Brattleboro Needs a Repair Cafe! Who Wants to Start One?

Wonderful article in the New York Times about this movement that began in the Netherlands.

 AMSTERDAM — An unemployed man, a retired pharmacist and an upholsterer
took their stations, behind tables covered in red gingham. Screwdrivers
and sewing machines stood at the ready. Coffee, tea and cookies
circulated. Hilij Held, a neighbor, wheeled in a zebra-striped suitcase
and extracted a well-used iron. “It doesn’t work anymore,” she said. “No
World Twitter Logo.

At Amsterdam’s first Repair Cafe,
an event originally held in a theater’s foyer, then in a rented room in a
former hotel and now in a community center a couple of times a month,
people can bring in whatever they want to have repaired, at no cost, by
volunteers who just like to fix things.

Thirty groups have started Repair Cafes across the Netherlands, where
neighbors pool their skills and labor for a few hours a month to mend
holey clothing and revivify old coffee makers, broken lamps, vacuum
cleaners and toasters, as well as at least one electric organ, a washing
machine and an orange juice press. 

Check out the Repair Cafe website for more information on this movement.

There is also a Fixers Collective started in New York City.  A article says more about the Repair Cafes and Fixer Collectives:

Tamara Pittman, a cofounder of Fixers Collective, called the project
“a reaction to the economic downturn that had just happened.”

But the Collective has thrived in (slightly) better economic times.
Typically, its monthly meetings attract 10 to 15 visitors with broken

Pittman said that over the years, finding skilled fixers to staff the
meetings hasn’t been a problem. “More people come in who are good at
fixing things than people who have something to fix,” she explained.
Different regulars have different areas of expertise, with electronics,
computers, sewing, and woodworking all covered.

Minneapolis’ Fix-It Clinic operates on the same premise:

At Fix-It Clinics, residents bring in small household appliances,
clothing, electronics, mobile devices and more and receive free guided
assistance from a volunteer with repair skills to disassemble,
troubleshoot and fix their item. Fix-It Clinics reduce the amount of
stuff that gets thrown in the trash, teach valuable troubleshooting and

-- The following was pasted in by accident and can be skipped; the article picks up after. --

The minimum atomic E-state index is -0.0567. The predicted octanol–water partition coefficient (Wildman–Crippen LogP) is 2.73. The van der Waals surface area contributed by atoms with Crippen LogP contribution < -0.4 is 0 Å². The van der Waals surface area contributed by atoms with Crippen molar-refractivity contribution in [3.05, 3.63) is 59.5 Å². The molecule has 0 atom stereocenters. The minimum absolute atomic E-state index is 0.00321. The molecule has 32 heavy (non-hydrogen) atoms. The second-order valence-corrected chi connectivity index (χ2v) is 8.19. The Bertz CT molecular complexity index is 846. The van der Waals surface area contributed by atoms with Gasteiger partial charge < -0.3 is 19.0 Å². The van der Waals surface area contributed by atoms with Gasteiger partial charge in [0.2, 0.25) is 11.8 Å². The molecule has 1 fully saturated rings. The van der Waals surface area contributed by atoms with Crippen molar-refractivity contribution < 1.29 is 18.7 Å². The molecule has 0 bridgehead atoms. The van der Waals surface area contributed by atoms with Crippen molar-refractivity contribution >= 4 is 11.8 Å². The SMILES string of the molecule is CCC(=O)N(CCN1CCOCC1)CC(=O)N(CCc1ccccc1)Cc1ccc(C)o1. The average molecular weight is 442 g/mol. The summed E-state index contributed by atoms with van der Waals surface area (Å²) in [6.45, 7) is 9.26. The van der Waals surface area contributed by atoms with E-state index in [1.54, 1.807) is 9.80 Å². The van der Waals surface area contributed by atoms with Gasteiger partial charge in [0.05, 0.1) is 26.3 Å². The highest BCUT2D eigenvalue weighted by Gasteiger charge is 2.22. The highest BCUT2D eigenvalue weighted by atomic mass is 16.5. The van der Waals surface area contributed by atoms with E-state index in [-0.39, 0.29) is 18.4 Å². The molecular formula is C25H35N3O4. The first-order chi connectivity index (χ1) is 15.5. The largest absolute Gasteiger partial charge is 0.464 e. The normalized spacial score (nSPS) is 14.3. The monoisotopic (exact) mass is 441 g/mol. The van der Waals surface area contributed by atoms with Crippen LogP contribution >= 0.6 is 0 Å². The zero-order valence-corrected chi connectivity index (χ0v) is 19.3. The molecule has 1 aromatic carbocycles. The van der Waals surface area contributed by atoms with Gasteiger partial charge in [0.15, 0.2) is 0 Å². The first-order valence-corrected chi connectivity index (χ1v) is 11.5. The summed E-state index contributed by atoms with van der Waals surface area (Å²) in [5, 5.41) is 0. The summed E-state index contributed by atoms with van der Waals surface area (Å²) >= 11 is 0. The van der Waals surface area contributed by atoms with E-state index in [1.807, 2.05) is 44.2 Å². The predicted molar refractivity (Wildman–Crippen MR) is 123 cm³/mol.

basic repair skills, and build community connections. Volunteer fixers
are needed! Volunteers have skills in soldering, electronics and
electrical repair, computer repair, sewing and general tinkering, and
have a strong desire to teach and empower people.

What do you think, Brattleboro?  Are there any sustainability-minded, community-oriented, tinkerer-fixers out there who would be willing to see if this would fly in our area?  Please consider it and keep us posted!

Comments | 6

  • Brattleboro needs a repair, period

    And a repair cafe, too!

  • great idea

    In college I worked for an audio technician. He’d buy broken and used equipment of all sorts at auction. Part of my job was to take it all apart and put it into parts bins. I’d take out screws, nuts, washers, diodes, resistors, belts… anything that could be used.

    The technician I worked with would then build new things from the old parts. He could make anything, too.

  • reduce production, first.

    One way I have dealt with automatic drip coffee makers, which are made of plastic housing and which inevitably stop working, is that I started making coffee with a vintage Pyrex coffee carafe and paper filter. Makes the best coffee possible, takes no more time to heat water on the stove than it does in an electric coffee maker, and reduces the amount of plastic produced and wasted (by one anyway). Once the coffee is made, I keep it warm on a vintage hot plate. All about recycling stuff and reducing plastic production and waste. Yay!

    • Remember Mr. Tea?

      Father Guido Sarducci once did an ad for “Mr. Tea” – a machine to make tea. Just put a cup with a teabag at the bottom, and pour boiling water into the top… only $29.95. : )

      A lot of the older appliances work much better than newer ones. Keeping pre-1980’s electronics working usually isn’t too difficult, and one is typically rewarded with something that works quite well. I’d buy a refurbished toaster from a repair cafe.

  • shoes please!!!

    It would be so cool to have some place to bring shoes for repair! New soles! New heels!

  • Question for the Steam(punk)Room

    Humans and tools. Like Astaire and Rodgers, Bevis and Butthead, Krazy Kat and Ignatz- inseparable partners, one without the other almost unthinkable.

    In the hundreds of thousand of years- going from wood and stone to steel and plastic it was all still a game of substance. Then at some point the digerati took over.

    Now nobody can have complete specialization or know-how to fix the flood of all gadgetry that surrounds us.

    Not so long ago though this was not the case. A handywoman, or a mason or a cro-mag could pretty much master the toolkit.

    My question; Did we jump the shark going from mechanics to a quantum and binary world?

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